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Ambrose v. Walker

IN THE UNITED STATES DISTRICT COURT FOR THE SOUTHERN DISTRICT OF ILLINOIS


July 1, 2010

RICHARD AMBROSE, ET AL., PLAINTIFFS,
v.
ROGER WALKER, ET AL., DEFENDANTS.

The opinion of the court was delivered by: Herndon, Chief Judge

ORDER

I. Introduction and Background

Pending before the Court is a Report and Recommendation ("the Report") submitted by Magistrate Judge Clifford J. Proud recommending that the Court deny Plaintiffs' Motion for Entry of a Protective Order (Doc. 107). Plaintiffs filed objections to the Report (Doc. 109). Defendants have flied a response to those objections (Doc. 112). Based on the following, the Court ADOPTS the Report in its entirety.

This case was brought by seven plaintiffs who are confined to the Big Muddy Correctional Center. Their Amended Complaint alleges that aspects of their confinement violate their rights under both the United States Constitution and Illinois law. On February 10, 2010 Plaintiff filed a motion for entry of a protective order (Doc. 100) seeking protection from harassment and retaliation by Defendant Mark Carich and all of the employees of the Big Muddy River Correctional Facility. Plaintiffs sought an order for those employees to stop harassing and punishing Plaintiffs. Specifically, Plaintiffs argue that Defendant Carich has been retaliating against Plaintiffs for filing this lawsuit by punishing the Plaintiffs and threatening to punish the Plaintiffs. Further, Plaintiffs allege that as part of that harassment, Defendant Carich placed Plaintiff Ambrose and Reeves in segregation in retaliation for their participation in this action. On March 10, 2010, Defendants filed a response in opposition to the motion arguing that although the allegations in the motion were not specific and thus hard to properly respond to, there was no evidence that Plaintiffs were being harassed and threatened by Carich or anyone else at the Big Muddy Correctional Center (Doc. 104). On April 12, 2010, Judge Proud issued the Report, construing Plaintiffs' motion as one for preliminary injunction and recommending that the motion be denied. Judge Proud noted that the allegations instead raised a new claim which would need to be properly exhausted before pursuing the claim.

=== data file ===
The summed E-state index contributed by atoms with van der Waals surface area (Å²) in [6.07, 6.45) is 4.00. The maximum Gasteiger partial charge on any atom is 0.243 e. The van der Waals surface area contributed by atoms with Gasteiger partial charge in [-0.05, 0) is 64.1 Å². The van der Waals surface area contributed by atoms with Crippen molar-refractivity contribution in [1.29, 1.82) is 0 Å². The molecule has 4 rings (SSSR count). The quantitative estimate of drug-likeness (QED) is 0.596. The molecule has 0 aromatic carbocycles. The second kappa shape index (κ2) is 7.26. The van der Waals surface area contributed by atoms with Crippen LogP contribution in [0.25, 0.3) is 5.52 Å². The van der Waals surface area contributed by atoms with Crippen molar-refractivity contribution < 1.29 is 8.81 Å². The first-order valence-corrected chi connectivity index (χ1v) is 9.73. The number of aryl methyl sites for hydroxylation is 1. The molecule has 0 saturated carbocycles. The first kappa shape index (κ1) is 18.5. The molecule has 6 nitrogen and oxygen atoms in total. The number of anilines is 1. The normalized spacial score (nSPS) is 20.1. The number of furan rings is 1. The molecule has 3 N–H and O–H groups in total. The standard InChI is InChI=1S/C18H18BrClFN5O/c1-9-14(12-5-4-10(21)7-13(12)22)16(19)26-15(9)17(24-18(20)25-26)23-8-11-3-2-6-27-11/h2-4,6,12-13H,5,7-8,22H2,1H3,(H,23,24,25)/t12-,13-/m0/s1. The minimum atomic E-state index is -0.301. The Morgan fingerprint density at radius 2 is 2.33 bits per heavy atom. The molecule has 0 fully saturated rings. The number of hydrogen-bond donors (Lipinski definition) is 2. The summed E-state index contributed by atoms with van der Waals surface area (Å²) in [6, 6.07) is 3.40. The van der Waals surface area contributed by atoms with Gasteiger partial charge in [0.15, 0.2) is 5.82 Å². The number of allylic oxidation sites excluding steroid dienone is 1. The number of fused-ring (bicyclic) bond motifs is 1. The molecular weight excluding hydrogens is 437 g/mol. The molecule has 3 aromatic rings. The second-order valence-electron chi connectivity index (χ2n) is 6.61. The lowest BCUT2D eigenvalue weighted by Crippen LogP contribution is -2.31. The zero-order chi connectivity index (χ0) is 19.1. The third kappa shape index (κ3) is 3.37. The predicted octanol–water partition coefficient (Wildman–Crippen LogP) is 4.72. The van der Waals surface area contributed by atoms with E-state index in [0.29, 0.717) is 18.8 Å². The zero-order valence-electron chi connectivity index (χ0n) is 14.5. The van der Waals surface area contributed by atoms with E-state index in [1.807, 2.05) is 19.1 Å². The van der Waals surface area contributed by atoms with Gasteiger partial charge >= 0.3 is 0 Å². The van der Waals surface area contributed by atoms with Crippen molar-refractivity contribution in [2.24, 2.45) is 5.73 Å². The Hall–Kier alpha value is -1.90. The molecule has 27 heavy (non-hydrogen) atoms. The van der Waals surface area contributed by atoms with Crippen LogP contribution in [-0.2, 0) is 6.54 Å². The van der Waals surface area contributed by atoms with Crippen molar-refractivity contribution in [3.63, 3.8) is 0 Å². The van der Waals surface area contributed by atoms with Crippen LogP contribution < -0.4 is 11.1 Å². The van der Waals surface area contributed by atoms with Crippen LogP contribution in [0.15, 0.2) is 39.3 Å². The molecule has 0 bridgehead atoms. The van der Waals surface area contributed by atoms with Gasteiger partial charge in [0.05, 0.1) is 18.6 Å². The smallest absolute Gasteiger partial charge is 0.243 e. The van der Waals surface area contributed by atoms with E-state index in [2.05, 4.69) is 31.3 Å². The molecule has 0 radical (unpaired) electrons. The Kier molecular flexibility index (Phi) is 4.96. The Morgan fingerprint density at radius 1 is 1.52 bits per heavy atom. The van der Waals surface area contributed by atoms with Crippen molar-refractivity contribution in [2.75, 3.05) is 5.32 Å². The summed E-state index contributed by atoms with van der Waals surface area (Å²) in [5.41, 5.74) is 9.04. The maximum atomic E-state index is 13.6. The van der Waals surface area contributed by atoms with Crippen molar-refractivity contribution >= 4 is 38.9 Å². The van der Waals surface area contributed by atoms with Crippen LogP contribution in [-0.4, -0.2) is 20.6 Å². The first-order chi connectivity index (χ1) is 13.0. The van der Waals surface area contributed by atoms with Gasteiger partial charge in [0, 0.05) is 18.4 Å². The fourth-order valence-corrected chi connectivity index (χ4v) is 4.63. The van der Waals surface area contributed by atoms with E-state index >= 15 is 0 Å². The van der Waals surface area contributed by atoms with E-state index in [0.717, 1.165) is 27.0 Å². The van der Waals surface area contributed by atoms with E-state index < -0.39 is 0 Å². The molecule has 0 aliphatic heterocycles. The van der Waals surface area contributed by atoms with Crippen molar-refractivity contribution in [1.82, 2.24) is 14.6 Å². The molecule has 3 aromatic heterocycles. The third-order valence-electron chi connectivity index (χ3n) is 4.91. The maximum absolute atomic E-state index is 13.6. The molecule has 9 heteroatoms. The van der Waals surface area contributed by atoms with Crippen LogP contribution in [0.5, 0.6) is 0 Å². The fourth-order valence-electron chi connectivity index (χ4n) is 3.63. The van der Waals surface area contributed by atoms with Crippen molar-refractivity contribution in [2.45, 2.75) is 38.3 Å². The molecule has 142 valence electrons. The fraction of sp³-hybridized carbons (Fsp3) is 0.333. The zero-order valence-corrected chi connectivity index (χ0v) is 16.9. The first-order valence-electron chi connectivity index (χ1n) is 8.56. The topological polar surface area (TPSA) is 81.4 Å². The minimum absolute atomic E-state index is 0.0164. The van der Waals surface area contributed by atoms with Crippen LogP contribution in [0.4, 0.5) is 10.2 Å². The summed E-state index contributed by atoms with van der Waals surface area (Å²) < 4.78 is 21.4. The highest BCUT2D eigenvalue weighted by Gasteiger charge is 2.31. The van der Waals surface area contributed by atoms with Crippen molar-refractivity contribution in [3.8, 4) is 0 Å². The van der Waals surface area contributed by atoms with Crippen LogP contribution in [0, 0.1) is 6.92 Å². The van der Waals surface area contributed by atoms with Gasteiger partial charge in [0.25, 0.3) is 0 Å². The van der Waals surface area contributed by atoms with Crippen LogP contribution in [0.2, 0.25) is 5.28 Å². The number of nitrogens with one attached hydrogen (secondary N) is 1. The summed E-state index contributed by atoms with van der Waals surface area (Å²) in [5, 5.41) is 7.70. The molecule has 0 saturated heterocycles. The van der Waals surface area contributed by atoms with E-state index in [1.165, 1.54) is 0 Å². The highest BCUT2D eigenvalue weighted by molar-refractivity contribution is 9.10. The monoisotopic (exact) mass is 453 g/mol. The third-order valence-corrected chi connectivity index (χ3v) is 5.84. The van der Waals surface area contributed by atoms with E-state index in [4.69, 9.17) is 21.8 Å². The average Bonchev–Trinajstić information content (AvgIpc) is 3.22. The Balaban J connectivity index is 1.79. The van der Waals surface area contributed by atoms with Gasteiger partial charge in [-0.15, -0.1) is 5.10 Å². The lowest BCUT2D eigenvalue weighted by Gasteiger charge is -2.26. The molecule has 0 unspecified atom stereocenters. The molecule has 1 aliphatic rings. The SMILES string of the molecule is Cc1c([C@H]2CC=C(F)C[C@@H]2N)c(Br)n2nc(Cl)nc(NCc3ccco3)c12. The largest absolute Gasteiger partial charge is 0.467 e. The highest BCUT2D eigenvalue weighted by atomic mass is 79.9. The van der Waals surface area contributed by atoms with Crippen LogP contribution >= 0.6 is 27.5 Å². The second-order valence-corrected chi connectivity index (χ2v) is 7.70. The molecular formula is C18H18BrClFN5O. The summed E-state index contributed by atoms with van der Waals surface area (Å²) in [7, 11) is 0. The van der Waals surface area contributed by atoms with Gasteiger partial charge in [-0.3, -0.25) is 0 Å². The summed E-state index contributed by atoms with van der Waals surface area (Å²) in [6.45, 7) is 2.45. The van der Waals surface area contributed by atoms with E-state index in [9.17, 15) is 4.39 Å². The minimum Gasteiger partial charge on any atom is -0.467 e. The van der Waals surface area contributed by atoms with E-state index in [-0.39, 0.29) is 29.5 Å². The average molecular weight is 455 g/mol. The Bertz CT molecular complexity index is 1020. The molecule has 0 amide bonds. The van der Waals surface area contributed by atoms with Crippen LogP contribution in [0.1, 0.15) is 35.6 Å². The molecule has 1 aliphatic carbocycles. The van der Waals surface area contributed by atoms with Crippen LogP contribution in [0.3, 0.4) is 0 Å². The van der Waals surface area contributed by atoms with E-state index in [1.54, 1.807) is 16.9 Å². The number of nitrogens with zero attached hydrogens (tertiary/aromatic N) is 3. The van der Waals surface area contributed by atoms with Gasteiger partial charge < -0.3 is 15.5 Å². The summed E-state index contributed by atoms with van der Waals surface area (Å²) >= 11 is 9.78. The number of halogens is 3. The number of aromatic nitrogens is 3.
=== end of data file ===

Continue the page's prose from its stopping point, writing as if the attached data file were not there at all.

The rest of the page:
Since timely objections have been filed, this Court must undertake de novo review of the Report. 28 U.S.C. § 636(b)(1)(B); FED.R.CIV.P.72(b); SOUTHERN DISTRICT OF ILLINOIS LOCAL RULE 73.1(b); Govas v. Chalmers, 965 F2d 298, 301 (7th Cir. 1992). The Court may "accept, reject or modify the recommended decision." Willis v. Caterpillar Inc., 199 F.3d 902, 904 (7th Cir. 1999). In making this determination, the Court must look at all the evidence contained in the record and give fresh consideration to those issues to which specific objections have been made. Id.

II. Analysis

Plaintiffs object to the findings in the Report on several grounds. Plaintiffs first argue that Judge Proud incorrectly construed their motion as one for preliminary injunction pursuant to FED.R.CIV.P. 65 but that Plaintiffs did not request a preliminary injunction. Plaintiffs instead argue that they simply seek an order providing them with protection from harassment from the employees at the Big Muddy River Correctional Facility. However, the Court finds that Judge Proud correctly construed the motion as one for preliminary injunction. Although Plaintiffs argue that their motion was not one for preliminary injunction, they have provided no other legal mechanism for granting the relief they seek. Neither their original motion nor their objections provide any legal basis for their motion for protective order. In their objections they specifically object to the use of a preliminary injunction as the proper tool, but go on only to say that they instead asked the Court to provide them with protection from Defendants but ultimately fail to determine what mechanism, other than a preliminary injunction, could be used to fulfill their request. In the absence of such a legal mechanism, their motion was most accurately construed as one for a preliminary injunction.